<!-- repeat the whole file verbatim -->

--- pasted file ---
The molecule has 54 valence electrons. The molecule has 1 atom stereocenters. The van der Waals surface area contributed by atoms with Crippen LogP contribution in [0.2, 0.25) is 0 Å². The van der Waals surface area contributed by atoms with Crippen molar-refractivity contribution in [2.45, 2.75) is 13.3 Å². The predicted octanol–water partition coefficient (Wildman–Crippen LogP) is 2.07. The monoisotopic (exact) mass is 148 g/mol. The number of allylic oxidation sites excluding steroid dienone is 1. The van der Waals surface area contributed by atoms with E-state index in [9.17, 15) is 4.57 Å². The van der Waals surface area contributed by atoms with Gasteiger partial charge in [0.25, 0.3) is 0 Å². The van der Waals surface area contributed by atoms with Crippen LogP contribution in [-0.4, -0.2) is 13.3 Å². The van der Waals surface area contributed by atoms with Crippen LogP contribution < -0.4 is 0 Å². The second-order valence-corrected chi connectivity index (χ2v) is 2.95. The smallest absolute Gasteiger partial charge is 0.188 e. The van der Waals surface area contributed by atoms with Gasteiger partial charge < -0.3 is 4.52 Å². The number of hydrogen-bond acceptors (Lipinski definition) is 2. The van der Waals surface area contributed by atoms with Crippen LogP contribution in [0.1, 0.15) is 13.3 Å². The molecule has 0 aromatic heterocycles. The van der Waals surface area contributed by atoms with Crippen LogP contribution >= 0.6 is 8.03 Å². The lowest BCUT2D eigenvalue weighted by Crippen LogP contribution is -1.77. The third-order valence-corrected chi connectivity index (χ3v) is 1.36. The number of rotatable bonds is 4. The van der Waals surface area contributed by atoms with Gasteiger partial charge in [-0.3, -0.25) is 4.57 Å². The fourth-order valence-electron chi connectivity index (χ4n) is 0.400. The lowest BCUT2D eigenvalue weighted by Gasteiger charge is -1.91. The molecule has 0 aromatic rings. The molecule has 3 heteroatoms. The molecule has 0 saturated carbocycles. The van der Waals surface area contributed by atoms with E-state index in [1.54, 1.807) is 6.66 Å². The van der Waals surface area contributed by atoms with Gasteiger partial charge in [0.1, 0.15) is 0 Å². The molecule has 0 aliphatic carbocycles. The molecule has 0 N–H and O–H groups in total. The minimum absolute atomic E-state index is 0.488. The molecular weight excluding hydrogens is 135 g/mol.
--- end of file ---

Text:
The molecule has 54 valence electrons. The molecule has 1 atom stereocenters. The van der Waals surface area contributed by atoms with Crippen LogP contribution in [0.2, 0.25) is 0 Å². The van der Waals surface area contributed by atoms with Crippen molar-refractivity contribution in [2.45, 2.75) is 13.3 Å². The predicted octanol–water partition coefficient (Wildman–Crippen LogP) is 2.07. The monoisotopic (exact) mass is 148 g/mol. The number of allylic oxidation sites excluding steroid dienone is 1. The van der Waals surface area contributed by atoms with E-state index in [9.17, 15) is 4.57 Å². The van der Waals surface area contributed by atoms with Gasteiger partial charge in [0.25, 0.3) is 0 Å². The van der Waals surface area contributed by atoms with Crippen LogP contribution in [-0.4, -0.2) is 13.3 Å². The van der Waals surface area contributed by atoms with Crippen LogP contribution < -0.4 is 0 Å². The second-order valence-corrected chi connectivity index (χ2v) is 2.95. The smallest absolute Gasteiger partial charge is 0.188 e. The van der Waals surface area contributed by atoms with Gasteiger partial charge < -0.3 is 4.52 Å². The number of hydrogen-bond acceptors (Lipinski definition) is 2. The van der Waals surface area contributed by atoms with Crippen LogP contribution in [0.1, 0.15) is 13.3 Å². The molecule has 0 aromatic heterocycles. The van der Waals surface area contributed by atoms with Crippen LogP contribution >= 0.6 is 8.03 Å². The lowest BCUT2D eigenvalue weighted by Crippen LogP contribution is -1.77. The third-order valence-corrected chi connectivity index (χ3v) is 1.36. The number of rotatable bonds is 4. The van der Waals surface area contributed by atoms with Gasteiger partial charge in [-0.3, -0.25) is 4.57 Å². The fourth-order valence-electron chi connectivity index (χ4n) is 0.400. The lowest BCUT2D eigenvalue weighted by Gasteiger charge is -1.91. The molecule has 0 aromatic rings. The molecule has 3 heteroatoms. The molecule has 0 saturated carbocycles. The van der Waals surface area contributed by atoms with E-state index in [1.54, 1.807) is 6.66 Å². The van der Waals surface area contributed by atoms with Gasteiger partial charge in [0.1, 0.15) is 0 Å². The molecule has 0 aliphatic carbocycles. The molecule has 0 N–H and O–H groups in total. The minimum absolute atomic E-state index is 0.488. The molecular weight excluding hydrogens is 135 g/mol.